Honestly, our nation's name is the weirdest ever, cause it's not actually a name. Nothing in it uniquely identifies us as a separate nation. "United States" only describes our political structure, and is shared by the formal name of Mexico (los estados unidos mexicanos) and in the past by other nations (like Columbia was once "United States of Columbia"), and "America" only indicates that we happen to occupy a portion of America. Things would've been so much simpler if an actual name had been picked at the beginning of our nation.


    https://www.duolingo.com/profile/P_Azul

    Yeah, but starting to use Columbia now might get a tad confusing.


    https://www.duolingo.com/profile/SaoirsePur1

    And could face the same ethical debate as Columbus day is facing now


    https://www.duolingo.com/profile/TWPXzem4

    Someone could refer to themself as from their state. Minnesotan, for example.


    https://www.duolingo.com/profile/CamFC415

    Yankees. United states of Yankeedom


    https://www.duolingo.com/profile/MuttFitness

    We just call ourselves americans because saying the whole country's name is a pain in the butt.


    https://www.duolingo.com/profile/PunkJesus

    Yeah, but «United Stadions» makes no sense whatsoever.


    https://www.duolingo.com/profile/FredCapp

    The database didn't like me using dwell for loĝas


    [deactivated user]

      'a lot'/'many'='multe

      Why is this 'multaj' then? Can't I say ''Multe usonanoj loĝas en Germanio''?


      https://www.duolingo.com/profile/mizinamo

      No, you cannot. "Multe" is an adverb and cannot directly modify a noun.

      "Multe da usonanoj" would be grammatically correct and would also mean "many Americans".

      "Multe usonanoj" is a bit like "a lot Americans" -- it has to be "a lot of Americans" and "multe da usonanoj". (On the other hand, "li multe amas min" and "he loves me a lot" are both fine without da/of.)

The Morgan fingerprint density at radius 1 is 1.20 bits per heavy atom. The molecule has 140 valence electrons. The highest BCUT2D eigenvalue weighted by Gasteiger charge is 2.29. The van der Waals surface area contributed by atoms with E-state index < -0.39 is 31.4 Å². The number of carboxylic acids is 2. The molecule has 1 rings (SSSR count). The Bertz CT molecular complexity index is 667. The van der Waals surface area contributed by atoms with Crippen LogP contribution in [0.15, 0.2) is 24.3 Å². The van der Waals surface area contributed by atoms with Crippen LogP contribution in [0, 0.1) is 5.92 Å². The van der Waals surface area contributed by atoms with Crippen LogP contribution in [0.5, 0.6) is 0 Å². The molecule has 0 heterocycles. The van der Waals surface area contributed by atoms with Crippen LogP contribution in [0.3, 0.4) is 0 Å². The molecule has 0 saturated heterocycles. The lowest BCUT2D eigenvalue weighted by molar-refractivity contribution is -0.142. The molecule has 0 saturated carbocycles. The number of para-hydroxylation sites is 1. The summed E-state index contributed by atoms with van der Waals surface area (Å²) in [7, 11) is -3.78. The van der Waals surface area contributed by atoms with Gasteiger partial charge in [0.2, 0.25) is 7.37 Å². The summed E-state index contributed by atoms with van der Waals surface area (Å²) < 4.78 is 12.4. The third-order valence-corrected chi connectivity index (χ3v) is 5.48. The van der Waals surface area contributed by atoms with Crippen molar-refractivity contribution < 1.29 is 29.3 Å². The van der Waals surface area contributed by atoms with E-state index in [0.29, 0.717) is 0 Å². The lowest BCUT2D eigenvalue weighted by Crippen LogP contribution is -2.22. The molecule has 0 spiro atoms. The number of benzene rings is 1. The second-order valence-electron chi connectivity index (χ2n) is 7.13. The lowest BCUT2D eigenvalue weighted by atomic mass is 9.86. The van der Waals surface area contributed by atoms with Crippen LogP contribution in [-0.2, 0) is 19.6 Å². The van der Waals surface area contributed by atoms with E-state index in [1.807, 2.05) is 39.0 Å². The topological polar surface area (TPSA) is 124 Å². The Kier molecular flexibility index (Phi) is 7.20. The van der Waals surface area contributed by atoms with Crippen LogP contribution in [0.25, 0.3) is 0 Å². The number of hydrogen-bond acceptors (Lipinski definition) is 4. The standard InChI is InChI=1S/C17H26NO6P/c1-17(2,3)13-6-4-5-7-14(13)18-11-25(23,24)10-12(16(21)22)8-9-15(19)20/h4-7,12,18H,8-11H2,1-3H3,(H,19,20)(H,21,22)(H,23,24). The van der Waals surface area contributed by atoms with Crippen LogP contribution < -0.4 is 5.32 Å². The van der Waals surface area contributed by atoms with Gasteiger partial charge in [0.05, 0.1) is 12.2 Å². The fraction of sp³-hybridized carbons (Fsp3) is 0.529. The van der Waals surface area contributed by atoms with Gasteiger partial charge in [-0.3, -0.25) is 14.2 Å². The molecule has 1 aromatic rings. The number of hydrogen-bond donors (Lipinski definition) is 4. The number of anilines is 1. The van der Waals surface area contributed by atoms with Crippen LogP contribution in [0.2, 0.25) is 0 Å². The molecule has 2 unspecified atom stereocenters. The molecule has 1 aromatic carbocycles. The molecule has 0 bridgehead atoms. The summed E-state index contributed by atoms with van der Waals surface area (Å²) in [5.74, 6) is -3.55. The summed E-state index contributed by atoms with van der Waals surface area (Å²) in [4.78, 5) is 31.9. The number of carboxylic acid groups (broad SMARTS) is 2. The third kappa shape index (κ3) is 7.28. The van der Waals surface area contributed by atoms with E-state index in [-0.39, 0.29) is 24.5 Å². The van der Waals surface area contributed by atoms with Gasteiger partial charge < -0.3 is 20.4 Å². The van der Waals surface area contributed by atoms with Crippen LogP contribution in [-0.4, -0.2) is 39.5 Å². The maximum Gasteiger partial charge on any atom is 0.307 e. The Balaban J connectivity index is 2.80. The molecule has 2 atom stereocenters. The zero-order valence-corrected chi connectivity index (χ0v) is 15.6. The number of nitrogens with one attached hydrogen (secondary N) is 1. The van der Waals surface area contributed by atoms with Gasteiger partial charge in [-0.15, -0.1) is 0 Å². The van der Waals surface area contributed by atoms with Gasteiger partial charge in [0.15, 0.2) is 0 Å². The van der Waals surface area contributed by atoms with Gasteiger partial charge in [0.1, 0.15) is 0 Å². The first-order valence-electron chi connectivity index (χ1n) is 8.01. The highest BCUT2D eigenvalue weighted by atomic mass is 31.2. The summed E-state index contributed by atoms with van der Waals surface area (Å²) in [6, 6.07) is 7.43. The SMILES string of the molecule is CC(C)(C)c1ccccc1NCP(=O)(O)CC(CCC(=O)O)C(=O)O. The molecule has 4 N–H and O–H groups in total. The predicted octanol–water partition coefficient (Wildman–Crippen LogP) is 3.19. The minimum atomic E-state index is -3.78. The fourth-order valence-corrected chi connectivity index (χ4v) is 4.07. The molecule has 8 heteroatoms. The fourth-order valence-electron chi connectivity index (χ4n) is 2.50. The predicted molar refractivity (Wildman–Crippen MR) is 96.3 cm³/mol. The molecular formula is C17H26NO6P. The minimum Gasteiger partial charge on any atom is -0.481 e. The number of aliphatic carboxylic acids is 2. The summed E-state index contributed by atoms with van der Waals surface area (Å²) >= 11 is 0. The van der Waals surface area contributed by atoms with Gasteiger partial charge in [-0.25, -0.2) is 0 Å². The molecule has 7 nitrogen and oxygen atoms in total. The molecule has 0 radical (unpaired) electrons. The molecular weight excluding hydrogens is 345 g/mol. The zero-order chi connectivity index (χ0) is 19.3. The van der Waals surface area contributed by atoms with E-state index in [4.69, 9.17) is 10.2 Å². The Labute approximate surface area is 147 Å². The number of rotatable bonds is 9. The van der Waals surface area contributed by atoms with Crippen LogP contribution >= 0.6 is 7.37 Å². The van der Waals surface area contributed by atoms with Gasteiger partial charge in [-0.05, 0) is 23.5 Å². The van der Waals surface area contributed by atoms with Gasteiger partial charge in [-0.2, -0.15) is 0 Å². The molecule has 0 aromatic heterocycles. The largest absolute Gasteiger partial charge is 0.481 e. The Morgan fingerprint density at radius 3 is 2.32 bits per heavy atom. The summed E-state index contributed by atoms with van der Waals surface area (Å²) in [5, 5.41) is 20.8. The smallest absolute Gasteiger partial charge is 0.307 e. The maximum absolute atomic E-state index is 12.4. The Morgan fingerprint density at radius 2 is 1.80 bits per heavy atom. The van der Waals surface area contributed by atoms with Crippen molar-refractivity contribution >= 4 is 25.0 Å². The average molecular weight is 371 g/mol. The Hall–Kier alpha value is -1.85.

https://www.duolingo.com/profile/Stephen_87

      Mi sxatus ankaux logxi tie :D


      https://www.duolingo.com/profile/NachmanAvram

      I forget, why isn't it germanion?


      https://www.duolingo.com/profile/mizinamo

      "en" + accusative denotes motion into.

      They don't live "into Germany", though, they just live "in Germany" -- there is no movement involved in "living".


      https://www.duolingo.com/profile/RetroProtector

      Why isnt the "u" a capital in usonanoj?


      https://www.duolingo.com/profile/mbalicki

      In Esperanto demonyms and country/nationality adjectives are not treated specially, so they're not capitalised. Therefore usonanoj loĝas en Germanujo, mia edzino estas francino, li aĉetis aŭstralian vinon, la ĥoro kantas latinan kanton.


      https://www.duolingo.com/profile/mizinamo

      PIV disagrees -- it lowercases demonyms and adjectives that are roots (franco, germano, italo; latina, rusa) but capitalises demonyms and adjectives that are derived from country names (Kanadano, Usonano, Brazilano; Aŭstralia).

      PMEG, meanwhile, generally capitalises demonyms: Franco, Nederlandanoj, la Germana, while noting that they can also be lowercased. (source 1, source 2).

      (Incidentally, both of those styles allow one to distinguish Kuba "Cuban" from kuba "cubical".)

      So usage is not uniform.


      https://www.duolingo.com/profile/salivanto

      It looks like someone was removed from the forum, and with him this gem:

      Mi Avino Kresku Supren en Germanio

      I'm sure it was an attempt to say "My grandmother grew up in Germany" - but it actually means:

      • May I, a grandmother, grow upwards in Germany.

      https://www.duolingo.com/profile/Fuyuko49

      Is there a difference between "multa(j)" and "multe da"?


      https://www.duolingo.com/profile/SzitasTibor

      Maybe it is interchangeable, but I think that multaj (in this context) is many, and multe da is a lot of.


      https://www.duolingo.com/profile/bluehooloovo

      Mi estas komencanto, but as long as you have the da, I think they're functionally identical.

      Learn Esperanto in just 5 minutes a day. For free.